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jeremyb1
02-22-2004, 07:12 PM
In case anyone missed it, the Joe Cowley in the Southtown had an excellent article on Rauch (http://www.dailysouthtown.com/southtown/dssports/pro/221sd1.htm) today. It addresses his health and the notion of an attitude problem as was discussed previously around these parts.

poorme
02-22-2004, 08:18 PM
He ought to be the #5 starter.

SEALgep
02-22-2004, 08:29 PM
Originally posted by poorme
He ought to be the #5 starter. If he wins it. I'm prepared to go with the best guy. I won't mind if he does, but I think Grilli has to be given high consideration as well. There are some other interesting wild card guys too that could be very effective in that role as well. We just have to see, but it's too early to give the job away. It has to be earned.

jeremyb1
02-22-2004, 08:38 PM
Originally posted by SEALgep
If he wins it. I'm prepared to go with the best guy. I won't mind if he does, but I think Grilli has to be given high consideration as well. There are some other interesting wild card guys too that could be very effective in that role as well. We just have to see, but it's too early to give the job away. It has to be earned.

We should see what Grilli does but his K rate was exceedingly low last year.

SEALgep
02-22-2004, 08:45 PM
Originally posted by jeremyb1
We should see what Grilli does but his K rate was exceedingly low last year. Granted, but that doesn't necessarily negate his pitching abilities. Maybe he is an out pitcher. He has a respectable win/loss record in the minors, and a low ERA. Some pitchers want the batter to put it in play and let the batters get themselves out. In fact a lot of good pitchers use that as their primary strategy, and are very effective in doing so.

Lip Man 1
02-22-2004, 09:58 PM
The thing that grabbed me about the story was the comment that other Sox players thought he was soft and wasn't hurt as badly as he was saying.

Hmmmmmm......I think they were right on one of the two points.

Lip

MarkEdward
02-22-2004, 10:25 PM
Originally posted by SEALgep
Granted, but that doesn't necessarily negate his pitching abilities. Maybe he is an out pitcher. He has a respectable win/loss record in the minors, and a low ERA. Some pitchers want the batter to put it in play and let the batters get themselves out. In fact a lot of good pitchers use that as their primary strategy, and are very effective in doing so.

Historically, there have been very few, if any, modern-day pitchers that have been able to succeed with an extremely low K rate (on the low side of 5.5 per nine innings). Jimmy Key seems to be the one exception, and his rate was above 5.5.

The only impressive thing about Grilli's 2003 line is that he only gave up three home runs pitching in the hitter's heaven known as Albuquerque. I also think it's unwise to hope to get 150-200 innings out of Grilli- he's only pitched 300 innings since 1999.

EDIT: for clarity

jeremyb1
02-22-2004, 10:25 PM
Originally posted by Lip Man 1
The thing that grabbed me about the story was the comment that other Sox players thought he was soft and wasn't hurt as badly as he was saying.

Hmmmmmm......I think they were right on one of the two points.

Lip

Hahaha. Well he is under the age of 30 Lip so there must be something terribly wrong with him.

WinningUgly!
02-22-2004, 10:36 PM
Originally posted by jeremyb1
Hahaha. Well he is under the age of 30 Lip so there must be something terribly wrong with him. *****!!! :)

SEALgep
02-22-2004, 11:34 PM
Originally posted by MarkEdward
Historically, there have been very few, if any, modern-day pitchers that have been able to succeed with an extremely low K rate (on the low side of 5.5 per nine innings). Jimmy Key seems to be the one exception, and his rate was above 5.5.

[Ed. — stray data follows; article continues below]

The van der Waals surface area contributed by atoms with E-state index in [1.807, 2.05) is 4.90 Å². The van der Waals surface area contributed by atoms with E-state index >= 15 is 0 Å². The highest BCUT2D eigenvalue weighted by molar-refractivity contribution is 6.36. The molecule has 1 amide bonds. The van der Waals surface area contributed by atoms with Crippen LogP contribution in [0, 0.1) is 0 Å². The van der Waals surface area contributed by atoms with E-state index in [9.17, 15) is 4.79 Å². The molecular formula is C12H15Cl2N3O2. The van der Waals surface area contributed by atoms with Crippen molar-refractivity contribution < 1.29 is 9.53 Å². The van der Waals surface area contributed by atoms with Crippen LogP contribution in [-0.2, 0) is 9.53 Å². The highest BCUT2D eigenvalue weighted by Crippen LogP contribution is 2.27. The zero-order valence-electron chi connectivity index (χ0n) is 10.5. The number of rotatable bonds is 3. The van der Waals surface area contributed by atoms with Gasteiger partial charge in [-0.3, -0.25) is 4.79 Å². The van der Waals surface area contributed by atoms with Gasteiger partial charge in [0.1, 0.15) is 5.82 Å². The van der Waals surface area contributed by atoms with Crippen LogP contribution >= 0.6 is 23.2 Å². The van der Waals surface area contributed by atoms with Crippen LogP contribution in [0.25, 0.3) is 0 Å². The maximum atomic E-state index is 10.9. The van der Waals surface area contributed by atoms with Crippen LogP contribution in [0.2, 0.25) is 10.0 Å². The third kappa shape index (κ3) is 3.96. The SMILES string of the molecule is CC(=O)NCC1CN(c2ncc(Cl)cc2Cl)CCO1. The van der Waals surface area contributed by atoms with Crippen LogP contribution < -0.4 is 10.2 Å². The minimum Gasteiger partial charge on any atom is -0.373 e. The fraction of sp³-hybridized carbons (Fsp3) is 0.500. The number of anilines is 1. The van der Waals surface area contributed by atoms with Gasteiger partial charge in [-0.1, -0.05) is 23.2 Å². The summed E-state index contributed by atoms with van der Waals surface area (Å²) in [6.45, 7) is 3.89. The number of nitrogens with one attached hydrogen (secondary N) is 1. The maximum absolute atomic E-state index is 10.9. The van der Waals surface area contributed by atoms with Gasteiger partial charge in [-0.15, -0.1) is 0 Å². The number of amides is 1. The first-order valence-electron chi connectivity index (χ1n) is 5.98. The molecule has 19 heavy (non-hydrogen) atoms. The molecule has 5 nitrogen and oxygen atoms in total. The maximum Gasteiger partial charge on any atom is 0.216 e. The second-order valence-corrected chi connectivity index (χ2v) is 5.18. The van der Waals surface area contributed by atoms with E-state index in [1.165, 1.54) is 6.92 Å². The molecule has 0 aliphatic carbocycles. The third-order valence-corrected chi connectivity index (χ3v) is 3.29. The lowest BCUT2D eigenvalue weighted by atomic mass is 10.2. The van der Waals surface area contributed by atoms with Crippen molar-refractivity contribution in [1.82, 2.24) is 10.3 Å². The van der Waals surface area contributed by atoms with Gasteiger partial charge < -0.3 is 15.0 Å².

The only impressive thing about Grilli's 2003 line is that he only gave up three home runs pitching in the hitter's heaven known as Albuquerque. I also think it's unwise to hope to get 150-200 innings out of Grilli- he's only pitched 300 innings since 1999.

EDIT: for clarity Well not giving up many homeruns and having a low ERA are certainly aspects of a good pitcher, especially if it was a hitters park. However, his low inning total was due to his health. He is considered healthy now. Maybe the stamina won't be there, but I'll let the Sox make that call while watching him over ST.

Randar68
02-22-2004, 11:54 PM
Originally posted by poorme
He ought to be the #5 starter.


I really hope so. I hope all this other crap can be put in the past. If he out-performs someone who get's that job, it will be the work of KW:

:KW

"I'm the only one allowed to throw a tantrum and yell at people around here. Anyone who tells me I screwed up is banished from the LAND!"

idseer
02-23-2004, 08:10 AM
Originally posted by MarkEdward
Historically, there have been very few, if any, modern-day pitchers that have been able to succeed with an extremely low K rate (on the low side of 5.5 per nine innings). Jimmy Key seems to be the one exception, and his rate was above 5.5.



one of the greatest pitchers of all time, warren spahn, had a k rate of 4.43.

jeremyb1
02-23-2004, 01:38 PM
Originally posted by idseer
one of the greatest pitchers of all time, warren spahn, had a k rate of 4.43.

That's true, K/BB rate is really important too though. If you look at Spahn's career numbers he had exceptionally few walks and his K/BB rate was near 2 whereas Grilli walked nearly as many guys as he struck out last season which is scary.

batmanZoSo
02-23-2004, 07:53 PM
Originally posted by jeremyb1
In case anyone missed it, the Joe Cowley in the Southtown had an excellent article on Rauch (http://www.dailysouthtown.com/southtown/dssports/pro/221sd1.htm) today. It addresses his health and the notion of an attitude problem as was discussed previously around these parts.

Good article.
Don't anyone count him out yet. Aside from the injury, people should remember he's 6'11" and thus has very long arms and any scout will tell you that the longer your arms are, the harder it is to maintain good control. Changes in release points for him have a much greater effect on where the pitch ends up than for a guy that's 6'2". Randy Johnson, if I remember, didn't make much of a splash until he was 27, 28. Power pitchers in general take long to develop, let alone ones that tall.

RichFitztightly
02-23-2004, 08:15 PM
Originally posted by batmanZoSo
Good article.
Don't anyone count him out yet. Aside from the injury, people should remember he's 6'11" and thus has very long arms and any scout will tell you that the longer your arms are, the harder it is to maintain good control. Changes in release points for him have a much greater effect on where the pitch ends up than for a guy that's 6'2". Randy Johnson, if I remember, didn't make much of a splash until he was 27, 28. Power pitchers in general take long to develop, let alone ones that tall.

That's a good point. Anybody know his velocity? Is he around the high 90's like The Unit in his prime? And does he have that wicked slider he throws at 3/4 angle?

Daver
02-23-2004, 08:17 PM
Originally posted by batmanZoSo
Good article.